How to Clean a Bathroom Fan—Because It's Probably Covered in Dust

A clean bathroom fan means less mold and mildew.

Mary Marlowe Leverette has over four decades of experience and has been writing and consulting for more than 20 years sharing her knowledge on efficient housekeeping, stain removal methods, and textile conservation. Blower Motor Squirrel Cage

How to Clean a Bathroom Fan—Because It's Probably Covered in Dust

When was the last time you checked on this hidden yet hardworking unit? A dusty, dirty bathroom fan can't do its job and may eventually sound like a jet engine taking off. It's vital to clean a bathroom fan properly so it can do its job quietly and efficiently.

Most bathroom fans are mounted in the wall or ceiling and connected to a standard 120-volt electrical current. Some models are combination units that include a light fixture, heat lamp, or music speaker, as well as a fan. Whichever model you have, a clean bathroom fan is vital for a hygienic, well-working bathroom. Follow these steps to give yours a thorough deep clean.

Cleaning a bathroom fan may be a bit of a hassle, but it's so much easier than constantly battling mold and mildew if the fan isn't working properly. Here's how often it needs a little attention:

With just the flip of a switch, a bathroom fan goes to work to remove odors and excess moisture in the air that can help feed the growth of mold and mildew. The fan draws moisture-laden air into the unit and expels it through a vent to the outside.

Since bathroom fans are powered by an electrical current and bathrooms are fraught with slippery surfaces, before cleaning, take these safety measures to ensure you don't create a problem worse than a dirty fan:

Safety first: Before you do anything, ensure the breaker for the bathroom and the fan's power switch are turned off.

Using a stepladder and flashlight (if required), use the crevice attachment on your vacuum or an electrostatic duster to remove dust collected on the outside of the bathroom fan. This step prevents dust from falling to the floor when you remove the cover.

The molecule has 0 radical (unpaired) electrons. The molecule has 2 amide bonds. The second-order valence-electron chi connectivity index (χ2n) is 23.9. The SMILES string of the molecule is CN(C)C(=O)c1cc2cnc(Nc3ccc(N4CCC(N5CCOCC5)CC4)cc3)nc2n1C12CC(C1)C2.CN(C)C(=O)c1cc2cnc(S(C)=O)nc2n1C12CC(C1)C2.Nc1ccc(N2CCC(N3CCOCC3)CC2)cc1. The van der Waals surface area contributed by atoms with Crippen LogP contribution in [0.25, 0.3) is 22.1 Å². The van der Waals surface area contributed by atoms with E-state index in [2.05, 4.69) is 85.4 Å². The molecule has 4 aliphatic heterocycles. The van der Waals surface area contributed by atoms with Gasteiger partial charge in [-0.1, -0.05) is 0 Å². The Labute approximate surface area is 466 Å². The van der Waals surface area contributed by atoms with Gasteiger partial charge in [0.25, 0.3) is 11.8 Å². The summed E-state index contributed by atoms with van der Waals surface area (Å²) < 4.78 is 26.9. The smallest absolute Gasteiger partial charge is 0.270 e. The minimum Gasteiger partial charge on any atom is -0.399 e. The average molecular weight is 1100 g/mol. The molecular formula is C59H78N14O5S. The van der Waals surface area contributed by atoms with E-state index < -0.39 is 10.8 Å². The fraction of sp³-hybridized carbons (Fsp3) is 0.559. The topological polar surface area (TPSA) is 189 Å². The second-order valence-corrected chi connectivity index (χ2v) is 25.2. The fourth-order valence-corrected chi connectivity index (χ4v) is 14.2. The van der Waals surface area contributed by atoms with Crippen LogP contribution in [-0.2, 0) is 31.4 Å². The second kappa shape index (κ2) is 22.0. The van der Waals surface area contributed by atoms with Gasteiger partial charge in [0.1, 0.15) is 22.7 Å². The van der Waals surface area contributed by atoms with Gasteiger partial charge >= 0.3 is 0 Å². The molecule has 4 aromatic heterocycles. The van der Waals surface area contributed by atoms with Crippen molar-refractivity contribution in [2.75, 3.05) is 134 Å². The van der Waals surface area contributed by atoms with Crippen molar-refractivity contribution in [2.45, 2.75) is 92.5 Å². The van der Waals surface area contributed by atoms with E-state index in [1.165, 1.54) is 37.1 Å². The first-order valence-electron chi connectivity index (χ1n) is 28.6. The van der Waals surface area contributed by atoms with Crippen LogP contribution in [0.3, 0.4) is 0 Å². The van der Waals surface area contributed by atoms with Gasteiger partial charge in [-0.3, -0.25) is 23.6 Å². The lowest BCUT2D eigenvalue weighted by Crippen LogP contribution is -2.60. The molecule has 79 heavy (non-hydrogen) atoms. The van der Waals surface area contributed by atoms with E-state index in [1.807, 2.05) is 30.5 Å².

Most fan covers can be removed by gently pulling them away from the ceiling or wall. For some models, you may need to use a screwdriver or depress latches on the sides to remove the cover.

With the cover removed, you'll see the bathroom fan's motor and blades. Most fans are plugged into an outlet, so unplug it before cleaning the fan and its surrounding recessed housing.

Fill a bucket or sink with very warm water and add some all-purpose household cleaner. Submerge the vent cover and let it soak to remove the buildup of dust, hairspray, and grime while you clean the rest of the unit.

After soaking, use a microfiber cloth to wipe the vent cover clean and then rinse it in warm water. Place the cover on an absorbent towel and allow it to air-dry completely before reinstalling.

If possible, remove the fan unit from the housing. Most models come out with just a few twists.

Lightly dampen a microfiber cloth with water and wipe away dust from each of the blades and the motor. You can also use a vacuum with a crevice tool to suction away dust.

If the fan can't be removed from the housing, use a damp cloth, vacuum, or electrostatic duster to remove as much dust as possible. Whichever way you choose, use a light touch to make sure you don't bend the blades.

Use the vacuum's crevice tool or the duster to remove as much debris as possible from the recessed housing and brackets that hold the fan in place. Be sure to address the corners where dust and insects often get trapped.

Once everything is clean, dry, and dust-free, place the fan back into its housing by screwing it in or reconnecting it to the brackets. Next, turn the blades with your fingers a few times to be sure they are not hitting any part of the housing.

If needed, plug the fan into the outlet. Ensuring the cover is completely dry, snap or screw it back in place.

Turn the bathroom breaker and fan switch back on. Then give your clean fan a test run. If you hear some clicking or a new noise, you may need to reposition the fan slightly.

How to Clean a Bathroom Fan—Because It's Probably Covered in Dust

Pedestal Fan Motor By clicking “Accept All Cookies”, you agree to the storing of cookies on your device to enhance site navigation, analyze site usage, and assist in our marketing efforts.